Brown, Kevin and Jack Slater. “100 women: Jeanette Winterson helps children rewrite Cinderella.” BBC News . 22 November 2016. Web. 6 April 2017.
Carter, Angela. “Masochism for the Masses.” Shaking A Leg . Collected Journalism and Writings . London: Vintage, 2013. 233-239. Print.
Cuming, Emily. Housing, Class and Gender in Modern British Writing, 1880-2012 . Cambridge: Cambridge University Press, 2016. Print.
Schall. Perf: Asta Nielsen and Paul Conradi. Art Film, 1921. Film.
Hamlet . Dir. Laurence Olivier. Perf: Laurence Olivier and Basil Sydney. Two Cities, 1948. Film.
Hamlet . Dir. Muhsin Ertuğrul. Perf: Ayla Algan. İstanbul Şehir Tiyatroları: 1962-1963, 1964-1965. Stage.
Hamlet (in Kurdish). Dir. Celil Toksöz. Diyarbakır Devlet Tiyatrosu Stage Production, 2011. Stage.
Hutcheon, Linda. A Theory of Adaptation. New York and London: Routledge, 2006.
Lefevere, Andre. Translation, Rewrite and Manipulation of Literary Fame . London and New York
In 1860, the Dutch author Multatuli (pen name of Eduard Douwes Dekker) published Max Havelaar, which was to become the most famous nineteenth-century Dutch novel. In 2016, the book was rewritten by Martijn Adelmund as a book in which also zombies play a role. By doing so, Adelmund follows a fifteen-year-old American literary tradition to rewrite literary masterpieces as zombie books. Since Max Havelaar neither contains many characters nor descriptions of Indonesian nature and has a rather simple plot, Adelmund decided to mix the book with another nineteenth-century Dutch literary masterpiece: Louis Couperus’ De stille kracht. The purpose is to make secondary school pupils read the original Max Havelaar again and encourage them to compare the two versions in order to develop a critical understanding of Dutch colonial history and its present-day consequences. The review focuses on the way Adelmund combined the two classic books, reshaped the plot and added parts of his own. Attention is paid to the way in which the original language was modernized and to the question whether this book really can or will help young students to read the original. However noble Adelmund’s objectives may be, it is very improbable that he will manage to realize them since the quality of the novel he created leaves a lot to be desired.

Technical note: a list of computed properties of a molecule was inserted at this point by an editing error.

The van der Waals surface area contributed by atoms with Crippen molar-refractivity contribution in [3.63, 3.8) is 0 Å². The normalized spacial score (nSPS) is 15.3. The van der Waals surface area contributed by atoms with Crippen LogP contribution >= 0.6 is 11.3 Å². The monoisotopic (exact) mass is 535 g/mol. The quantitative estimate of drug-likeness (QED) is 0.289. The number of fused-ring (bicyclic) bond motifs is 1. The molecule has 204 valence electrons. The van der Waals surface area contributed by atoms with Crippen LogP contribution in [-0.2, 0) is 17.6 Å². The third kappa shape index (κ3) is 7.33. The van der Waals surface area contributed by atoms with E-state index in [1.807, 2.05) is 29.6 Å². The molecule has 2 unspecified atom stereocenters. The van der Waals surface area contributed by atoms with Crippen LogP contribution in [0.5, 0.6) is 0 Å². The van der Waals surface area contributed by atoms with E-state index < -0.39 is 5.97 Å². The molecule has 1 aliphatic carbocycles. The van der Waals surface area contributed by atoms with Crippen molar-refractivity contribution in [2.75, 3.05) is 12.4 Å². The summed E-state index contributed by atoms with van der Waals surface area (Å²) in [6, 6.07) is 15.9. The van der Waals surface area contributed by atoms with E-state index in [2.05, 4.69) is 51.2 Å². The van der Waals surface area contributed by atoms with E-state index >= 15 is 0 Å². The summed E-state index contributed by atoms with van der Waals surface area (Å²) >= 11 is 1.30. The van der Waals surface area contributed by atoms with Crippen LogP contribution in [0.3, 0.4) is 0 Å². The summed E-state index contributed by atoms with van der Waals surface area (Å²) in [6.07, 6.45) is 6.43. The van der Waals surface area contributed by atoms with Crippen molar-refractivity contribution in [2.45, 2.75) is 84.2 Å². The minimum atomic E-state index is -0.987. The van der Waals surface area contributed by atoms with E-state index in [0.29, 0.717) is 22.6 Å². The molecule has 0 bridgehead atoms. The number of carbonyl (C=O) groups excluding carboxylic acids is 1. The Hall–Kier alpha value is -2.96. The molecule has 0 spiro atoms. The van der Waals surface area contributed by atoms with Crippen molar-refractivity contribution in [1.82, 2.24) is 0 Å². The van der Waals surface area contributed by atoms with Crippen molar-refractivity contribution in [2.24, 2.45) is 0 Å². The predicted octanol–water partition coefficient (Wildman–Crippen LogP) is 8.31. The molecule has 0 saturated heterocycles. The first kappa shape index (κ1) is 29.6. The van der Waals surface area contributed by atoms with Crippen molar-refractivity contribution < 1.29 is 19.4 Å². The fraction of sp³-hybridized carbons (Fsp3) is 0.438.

In the nineteen twenties last century a young poet and diplomat from Warsaw, Jarosław Iwaszkiewicz, was taking part in an international congress of intellectuals in Heidelberg. During his stay in Germany he wrote The Lovers of Verona (the title in Polish reads Kochankowie z Werony), a play that offers a radical reinterpretation of the main message of Shakespeare’s Romeo and Juliet. Iwaszkiewicz’s vision of the young lovers, who are infected by insurmountable enmity, was determined by his pessimistic views on the nature of love and desire, expressed also in his other plays, prose and poetry. This article discusses the circumstances behind Iwaszkiewicz’s adaptation that shed light on the reasons for this unorthodox re-writing of Shakespeare’s famous tragedy. This is done to highlight the complex interrelations between authorial writing and translation activity which in case of writer-translators are determined by a net of political, social and personal factors.